June 22, 2011. Washington. The SEC announced yesterday that the agency had reached a settlement with JP Morgan Chase over its involvement in the US housing meltdown. Without admitting or denying the allegations, JP Morgan consented to the final judgment.
In the agreement, the company will accept an injunction baring it from violating the Securities Act of 1933, or in other words, a promise that they won’t do it again. In addition, JP Morgan will have to pay back $153.6 million dollars, or less than one percent of its 2010 profits – less than one penny on the dollar. To put it in perspective, it’s the equivalent of two and a half days worth of company profits.
Those were the ratios and statistics released by Associated Press immediately after the settlement was announce. AP points out that JP Morgan now joins other well known financial institutions like Goldman Sachs who agreed to a similar agreement with the Securities and Exchange Commission last year. Both companies were accused of defrauding their investors by selling them investments without disclosing the fact that the firms that created those specific funds, had a vested financial interest in those funds failing.
The list of financial institutions accused of wrongdoing in the US housing collapse by the SEC continues to grow. It now includes:
Goldman Sachs, JP Morgan, Bank of America, Charles Schwab, State Street, TD Ameritrade, Wachovia, Citigroup, Countrywide, American Home Mortgage, IndyMac Bancorp, New Century and other lesser known corporations. This brings the total number of firms and individuals charged with criminal wrongdoing related to the housing collapse to 66, including 32 senior corporate executives.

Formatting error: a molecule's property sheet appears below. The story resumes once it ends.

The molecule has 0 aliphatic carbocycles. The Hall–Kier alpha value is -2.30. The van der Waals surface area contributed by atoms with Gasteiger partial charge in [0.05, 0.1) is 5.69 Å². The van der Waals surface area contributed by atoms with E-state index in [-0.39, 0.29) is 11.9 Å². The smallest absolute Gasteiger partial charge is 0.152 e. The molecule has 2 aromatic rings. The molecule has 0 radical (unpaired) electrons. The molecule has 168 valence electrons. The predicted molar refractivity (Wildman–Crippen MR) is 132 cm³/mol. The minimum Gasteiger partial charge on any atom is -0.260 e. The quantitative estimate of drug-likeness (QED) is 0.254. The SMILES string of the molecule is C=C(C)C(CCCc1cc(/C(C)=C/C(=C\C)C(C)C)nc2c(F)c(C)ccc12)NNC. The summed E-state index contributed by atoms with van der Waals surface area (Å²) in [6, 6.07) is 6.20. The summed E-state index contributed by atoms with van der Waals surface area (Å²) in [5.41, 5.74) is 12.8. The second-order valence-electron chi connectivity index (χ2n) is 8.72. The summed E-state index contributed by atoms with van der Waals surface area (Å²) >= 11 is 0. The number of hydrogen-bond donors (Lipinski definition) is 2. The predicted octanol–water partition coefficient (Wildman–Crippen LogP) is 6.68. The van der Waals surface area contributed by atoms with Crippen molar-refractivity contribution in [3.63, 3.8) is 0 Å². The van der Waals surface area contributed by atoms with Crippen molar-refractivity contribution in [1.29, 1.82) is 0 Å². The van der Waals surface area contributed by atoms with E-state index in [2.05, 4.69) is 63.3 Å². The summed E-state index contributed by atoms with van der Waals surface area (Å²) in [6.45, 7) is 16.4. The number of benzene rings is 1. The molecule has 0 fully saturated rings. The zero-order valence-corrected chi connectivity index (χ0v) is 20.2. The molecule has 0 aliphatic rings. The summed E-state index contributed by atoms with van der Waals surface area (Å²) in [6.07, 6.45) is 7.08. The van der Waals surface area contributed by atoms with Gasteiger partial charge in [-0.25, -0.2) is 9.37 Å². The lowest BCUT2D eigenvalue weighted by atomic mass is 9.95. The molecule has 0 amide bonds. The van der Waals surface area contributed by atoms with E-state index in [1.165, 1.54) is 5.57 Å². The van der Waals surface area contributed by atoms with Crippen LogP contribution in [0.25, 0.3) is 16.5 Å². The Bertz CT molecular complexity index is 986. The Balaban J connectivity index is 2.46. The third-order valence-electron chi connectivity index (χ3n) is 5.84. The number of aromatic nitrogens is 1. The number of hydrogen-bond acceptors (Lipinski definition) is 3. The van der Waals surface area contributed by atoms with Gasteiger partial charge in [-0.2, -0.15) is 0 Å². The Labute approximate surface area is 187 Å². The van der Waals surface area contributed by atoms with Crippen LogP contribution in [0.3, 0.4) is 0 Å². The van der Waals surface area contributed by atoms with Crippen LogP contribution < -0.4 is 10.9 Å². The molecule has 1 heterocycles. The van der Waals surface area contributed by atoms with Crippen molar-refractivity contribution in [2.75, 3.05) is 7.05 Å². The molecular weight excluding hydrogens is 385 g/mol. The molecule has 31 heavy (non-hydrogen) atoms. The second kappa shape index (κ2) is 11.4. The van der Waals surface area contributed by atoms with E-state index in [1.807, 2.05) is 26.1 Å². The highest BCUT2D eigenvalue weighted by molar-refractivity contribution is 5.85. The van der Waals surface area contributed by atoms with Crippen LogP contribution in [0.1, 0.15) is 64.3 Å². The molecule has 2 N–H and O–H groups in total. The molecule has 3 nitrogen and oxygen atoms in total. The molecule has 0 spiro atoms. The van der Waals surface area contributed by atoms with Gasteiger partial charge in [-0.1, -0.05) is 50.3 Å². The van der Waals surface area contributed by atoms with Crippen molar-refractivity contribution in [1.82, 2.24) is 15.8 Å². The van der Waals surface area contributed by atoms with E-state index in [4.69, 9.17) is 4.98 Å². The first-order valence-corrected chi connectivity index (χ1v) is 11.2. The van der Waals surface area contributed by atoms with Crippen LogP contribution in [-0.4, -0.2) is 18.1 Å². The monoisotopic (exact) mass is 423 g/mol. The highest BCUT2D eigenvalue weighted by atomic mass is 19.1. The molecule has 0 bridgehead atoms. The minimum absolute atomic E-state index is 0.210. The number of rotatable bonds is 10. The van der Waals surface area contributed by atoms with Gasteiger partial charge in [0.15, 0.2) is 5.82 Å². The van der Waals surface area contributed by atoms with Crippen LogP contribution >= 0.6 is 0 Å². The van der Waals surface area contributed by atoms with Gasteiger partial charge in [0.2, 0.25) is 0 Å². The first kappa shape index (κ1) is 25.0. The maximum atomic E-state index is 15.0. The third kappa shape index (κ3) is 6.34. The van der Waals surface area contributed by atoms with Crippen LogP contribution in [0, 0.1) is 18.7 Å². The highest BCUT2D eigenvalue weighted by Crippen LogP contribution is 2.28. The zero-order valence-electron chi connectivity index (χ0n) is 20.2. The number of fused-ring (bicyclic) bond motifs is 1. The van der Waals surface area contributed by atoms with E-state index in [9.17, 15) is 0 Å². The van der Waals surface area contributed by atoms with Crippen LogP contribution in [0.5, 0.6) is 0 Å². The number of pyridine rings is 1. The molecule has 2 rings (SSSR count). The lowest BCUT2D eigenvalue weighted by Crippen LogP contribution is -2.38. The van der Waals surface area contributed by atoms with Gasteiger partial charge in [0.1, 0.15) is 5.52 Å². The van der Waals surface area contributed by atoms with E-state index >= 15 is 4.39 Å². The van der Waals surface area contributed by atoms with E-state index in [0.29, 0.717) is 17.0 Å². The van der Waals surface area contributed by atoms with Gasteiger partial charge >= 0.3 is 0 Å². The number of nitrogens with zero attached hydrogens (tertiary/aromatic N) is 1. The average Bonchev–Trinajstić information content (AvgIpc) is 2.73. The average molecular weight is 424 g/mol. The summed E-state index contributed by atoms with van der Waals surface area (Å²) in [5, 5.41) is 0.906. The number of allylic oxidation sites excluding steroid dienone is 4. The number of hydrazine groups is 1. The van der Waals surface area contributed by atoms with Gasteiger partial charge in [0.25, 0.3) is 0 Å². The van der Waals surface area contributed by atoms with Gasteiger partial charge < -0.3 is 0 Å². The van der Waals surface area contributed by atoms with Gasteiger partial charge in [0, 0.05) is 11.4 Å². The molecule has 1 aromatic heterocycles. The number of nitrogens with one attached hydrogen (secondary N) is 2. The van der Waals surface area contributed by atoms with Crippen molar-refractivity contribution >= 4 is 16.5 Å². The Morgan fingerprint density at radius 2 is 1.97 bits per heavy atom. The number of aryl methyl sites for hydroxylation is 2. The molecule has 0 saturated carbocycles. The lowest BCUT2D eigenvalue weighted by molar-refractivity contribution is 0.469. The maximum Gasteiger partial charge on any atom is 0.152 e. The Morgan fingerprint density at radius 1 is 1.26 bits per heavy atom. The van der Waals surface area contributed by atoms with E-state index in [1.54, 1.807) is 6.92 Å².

In JP Morgan’s case, the SEC explained the charge in detail. “J.P Morgan marketed highly-complex CDO investments to investors with promises that the mortgage assets underlying the CDO would be selected by an independent manager looking out for investor interests,” said Robert Khuzami, Director of the Division of Enforcement. “What J.P. Morgan failed to tell investors was that a prominent hedge fund that would financially profit from the failure of CDO portfolio assets heavily influenced the CDO portfolio selection. With today’s settlement, harmed investors receive a full return of the losses they suffered.”
According to the SEC’s complaint against J.P. Morgan filed in U.S. District Court for the Southern District of New York, the CDO known as Squared CDO 2007-1 was structured primarily with credit default swaps referencing other CDO securities whose value was tied to the U.S. residential housing market. For more information on this practice and its participation in the US housing collapse, read the Whiteout Press article ‘The American Housing Meltdown – How? Why?’.
Also per the SEC suit, J.P. Morgan sold approximately $150 million of so-called “mezzanine” notes of the Squared CDO’s liabilities to more than a dozen institutional investors who lost nearly their entire investment. These investors included:
Thrivent Financial for Lutherans, a faith-based non-profit membership organization in Minneapolis.
Security Benefit Corporation, a Topeka, Kan.-based company that provides insurance and retirement products.
General Motors Asset Management, a New York-based asset manager for General Motors pension plans.
Financial institutions in East Asia including Tokyo Star Bank, Far Glory Life Insurance Company Ltd., Taiwan Life Insurance Company Ltd., and East Asia Asset Management Ltd.
With the announcement of the settlement, defrauded investors in this particular financial fund will be reimbursed for all their losses. Separately, this agreement doesn’t apply to the numerous other funds JP Morgan bet against while simultaneously misleading their investors and convincing them to invest in the doomed financial instruments. Stay tuned to WhiteoutPress.com for updated coverage.